Goldcrest Resorts Kizlan
Akcapinar Mevkii, Kizlan Koyu, Datca, 48900, Turkey
More about Datca
sand lilies in palamutbuku
the mediterranean sea
Travel Tips for Datca
Aphrodite of Cnidus
The Aphrodite of Cnidus was one of the most famous works of the ancient Greek sculptor Praxiteles of Athens (4th century BC). It and its copies are often referred to as the Venus Pudica (modest Venus) type, on account of her covering her groin with her right hand. Variants of the Venus Pudica (suggesting an action to cover the breasts) are the Venus de' Medici or the Capitoline Venus.
The statue became famous for its beauty, meant to be appreciated from every angle, and for being the first life-size representation of the nude female form. It depicted the goddess Aphrodite as she prepared for the ritual bath that restored her purity (not virginity), discarding her drapery in her left hand, while modestly shielding her genitals with her right hand. At first glance it may appear where her hand is placed is a gesture of modesty, but in all actuality it only emphasizes her nudity.
According to a possibly apocryphal account by Pliny, Praxiteles received a commission from the citizens of Kos for a statue of the goddess Aphrodite. Praxiteles then created two versions—one fully draped, and the other completely nude. The shocked citizens of Kos rejected the nude statue and purchased the draped version. The design and appearance of the draped version is today unknown as it didn't survive, nor did it appear to have merited attention, to judge from the lack of surviving accounts.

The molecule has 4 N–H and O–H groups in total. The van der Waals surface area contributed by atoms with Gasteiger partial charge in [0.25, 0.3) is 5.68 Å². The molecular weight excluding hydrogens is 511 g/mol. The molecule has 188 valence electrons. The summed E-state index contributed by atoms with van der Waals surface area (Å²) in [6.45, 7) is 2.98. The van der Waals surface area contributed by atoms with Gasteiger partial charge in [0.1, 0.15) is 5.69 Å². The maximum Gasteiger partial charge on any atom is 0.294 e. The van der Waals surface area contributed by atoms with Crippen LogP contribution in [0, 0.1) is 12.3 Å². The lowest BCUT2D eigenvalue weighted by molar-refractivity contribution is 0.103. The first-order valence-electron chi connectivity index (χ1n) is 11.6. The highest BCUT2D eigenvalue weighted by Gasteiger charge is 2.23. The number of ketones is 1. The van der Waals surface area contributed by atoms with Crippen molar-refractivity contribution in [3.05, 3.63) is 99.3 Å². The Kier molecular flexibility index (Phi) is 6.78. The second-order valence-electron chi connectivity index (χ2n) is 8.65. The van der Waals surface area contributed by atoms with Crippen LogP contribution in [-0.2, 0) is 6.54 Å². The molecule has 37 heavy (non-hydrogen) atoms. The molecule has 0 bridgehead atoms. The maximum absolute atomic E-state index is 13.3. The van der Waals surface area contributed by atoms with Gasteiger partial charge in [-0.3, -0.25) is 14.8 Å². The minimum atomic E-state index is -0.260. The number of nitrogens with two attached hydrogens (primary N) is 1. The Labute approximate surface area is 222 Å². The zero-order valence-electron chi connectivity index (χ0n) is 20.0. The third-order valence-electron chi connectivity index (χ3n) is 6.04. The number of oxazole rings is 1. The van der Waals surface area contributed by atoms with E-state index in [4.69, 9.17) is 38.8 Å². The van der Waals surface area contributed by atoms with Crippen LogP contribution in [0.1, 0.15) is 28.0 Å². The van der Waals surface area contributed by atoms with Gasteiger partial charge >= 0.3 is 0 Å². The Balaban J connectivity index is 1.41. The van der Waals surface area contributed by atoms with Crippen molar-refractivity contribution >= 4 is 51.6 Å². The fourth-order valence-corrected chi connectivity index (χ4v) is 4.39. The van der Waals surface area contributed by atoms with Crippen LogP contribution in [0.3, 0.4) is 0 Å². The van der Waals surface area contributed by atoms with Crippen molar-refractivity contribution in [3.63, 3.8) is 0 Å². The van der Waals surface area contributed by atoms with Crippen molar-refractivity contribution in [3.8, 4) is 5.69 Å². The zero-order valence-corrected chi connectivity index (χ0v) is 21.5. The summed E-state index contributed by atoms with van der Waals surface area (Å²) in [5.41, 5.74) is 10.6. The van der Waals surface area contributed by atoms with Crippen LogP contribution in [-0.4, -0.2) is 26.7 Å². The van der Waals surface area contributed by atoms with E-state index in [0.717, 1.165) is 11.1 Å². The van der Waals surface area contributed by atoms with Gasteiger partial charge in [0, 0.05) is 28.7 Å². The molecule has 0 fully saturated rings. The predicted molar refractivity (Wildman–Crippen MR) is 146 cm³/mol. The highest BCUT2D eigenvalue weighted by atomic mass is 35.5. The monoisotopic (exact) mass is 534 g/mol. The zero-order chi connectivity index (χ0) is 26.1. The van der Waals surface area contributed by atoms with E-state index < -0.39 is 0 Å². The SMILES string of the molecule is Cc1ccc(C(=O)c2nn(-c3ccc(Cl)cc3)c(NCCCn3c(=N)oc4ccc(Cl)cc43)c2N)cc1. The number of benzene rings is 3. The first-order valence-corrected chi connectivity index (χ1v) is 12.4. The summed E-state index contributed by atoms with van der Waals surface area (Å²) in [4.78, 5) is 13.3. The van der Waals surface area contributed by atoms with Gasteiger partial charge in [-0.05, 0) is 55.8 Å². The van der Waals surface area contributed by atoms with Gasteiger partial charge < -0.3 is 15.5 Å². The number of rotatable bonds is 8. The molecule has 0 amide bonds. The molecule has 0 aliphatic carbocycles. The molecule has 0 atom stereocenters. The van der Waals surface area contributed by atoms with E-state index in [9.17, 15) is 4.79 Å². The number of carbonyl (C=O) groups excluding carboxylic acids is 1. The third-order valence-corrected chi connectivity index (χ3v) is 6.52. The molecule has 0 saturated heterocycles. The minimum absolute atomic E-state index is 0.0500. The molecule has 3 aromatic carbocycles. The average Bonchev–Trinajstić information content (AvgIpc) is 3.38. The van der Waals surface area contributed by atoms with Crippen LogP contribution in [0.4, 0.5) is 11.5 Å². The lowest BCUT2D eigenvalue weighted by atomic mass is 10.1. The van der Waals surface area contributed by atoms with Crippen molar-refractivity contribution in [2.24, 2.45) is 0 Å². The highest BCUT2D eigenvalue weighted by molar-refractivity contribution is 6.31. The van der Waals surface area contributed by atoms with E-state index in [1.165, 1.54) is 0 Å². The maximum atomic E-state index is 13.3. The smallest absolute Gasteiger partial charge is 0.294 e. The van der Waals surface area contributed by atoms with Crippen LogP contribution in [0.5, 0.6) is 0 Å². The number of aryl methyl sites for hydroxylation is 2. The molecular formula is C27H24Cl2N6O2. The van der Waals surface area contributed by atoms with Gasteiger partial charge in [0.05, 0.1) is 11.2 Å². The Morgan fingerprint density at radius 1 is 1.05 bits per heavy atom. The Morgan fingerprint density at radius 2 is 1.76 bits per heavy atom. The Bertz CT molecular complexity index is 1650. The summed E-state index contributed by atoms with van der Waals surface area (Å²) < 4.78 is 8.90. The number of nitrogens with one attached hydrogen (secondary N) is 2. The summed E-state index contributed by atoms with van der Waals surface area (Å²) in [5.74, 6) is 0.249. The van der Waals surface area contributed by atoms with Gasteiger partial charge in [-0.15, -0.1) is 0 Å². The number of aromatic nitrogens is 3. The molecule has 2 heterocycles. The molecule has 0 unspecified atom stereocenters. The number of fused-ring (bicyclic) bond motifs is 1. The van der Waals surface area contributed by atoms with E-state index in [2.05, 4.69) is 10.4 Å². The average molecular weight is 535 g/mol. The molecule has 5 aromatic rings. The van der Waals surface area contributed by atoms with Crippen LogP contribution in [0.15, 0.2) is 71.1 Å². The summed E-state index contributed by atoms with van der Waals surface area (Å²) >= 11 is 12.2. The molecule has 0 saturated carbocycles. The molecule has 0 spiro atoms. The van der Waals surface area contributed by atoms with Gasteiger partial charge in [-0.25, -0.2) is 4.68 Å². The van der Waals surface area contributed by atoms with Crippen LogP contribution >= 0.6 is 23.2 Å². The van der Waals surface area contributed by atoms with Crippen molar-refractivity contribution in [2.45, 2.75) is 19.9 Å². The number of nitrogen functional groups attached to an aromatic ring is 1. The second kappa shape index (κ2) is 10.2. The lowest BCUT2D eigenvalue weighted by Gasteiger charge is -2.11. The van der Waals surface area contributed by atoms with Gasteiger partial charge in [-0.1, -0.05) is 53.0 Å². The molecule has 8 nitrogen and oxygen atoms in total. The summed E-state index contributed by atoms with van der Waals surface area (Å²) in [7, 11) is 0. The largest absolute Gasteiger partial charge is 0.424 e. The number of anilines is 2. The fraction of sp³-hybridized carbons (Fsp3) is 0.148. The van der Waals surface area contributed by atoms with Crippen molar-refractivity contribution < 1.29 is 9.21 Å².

The rejected nude was purchased by some citizens of Knidos and set up in an open air temple that permitted viewing of the statue from all sides. It quickly became one of the most famous works by Praxiteles for the bold depiction of Aphrodite as proudly nude.
Engraving of a coin from Knidos showing the Aphrodite of Cnidus, by Praxiteles...Praxiteles was alleged to have used the courtesan Phryne as a model for the statue, which added to the gossip surrounding its origin. The statue became so widely known and copied that in a humorous anecdote the goddess Aphrodite herself came to Knidos to see it, and asked "Alas, where did Praxiteles see me naked?" The statue became a tourist attraction in spite of being a cult image and patron of the Knidians. Nicomedes I of Bithynia offered to pay off the enormous debts of the city of Knidos in exchange for the statue, but the Knidians rejected his offer. The tradition—apparently prompted by a stain in the marble on the rear of one thigh—that the statue was so lifelike that a young man secreted himself in the cella at night and attempted to copulate with it is recorded in the dialogue Erotes (section 15), traditionally misattributed to Lucian of Samosata. The dialogue offers the fullest literary description of the temenos of Aphrodite at Knidos
Memoire Of Can Yucel
Can Yucel is a famous poet of our language who passed away in 1999. He also translated some plays and poems of Shakespeare in his own way. Here is one of his poems, one of my favorites:
Sen miydin o yalnizligim miydi yoksa
Kor karanlikta acardik pasli gozlerimizi
Dilimizde aksamdan kalma bir kufur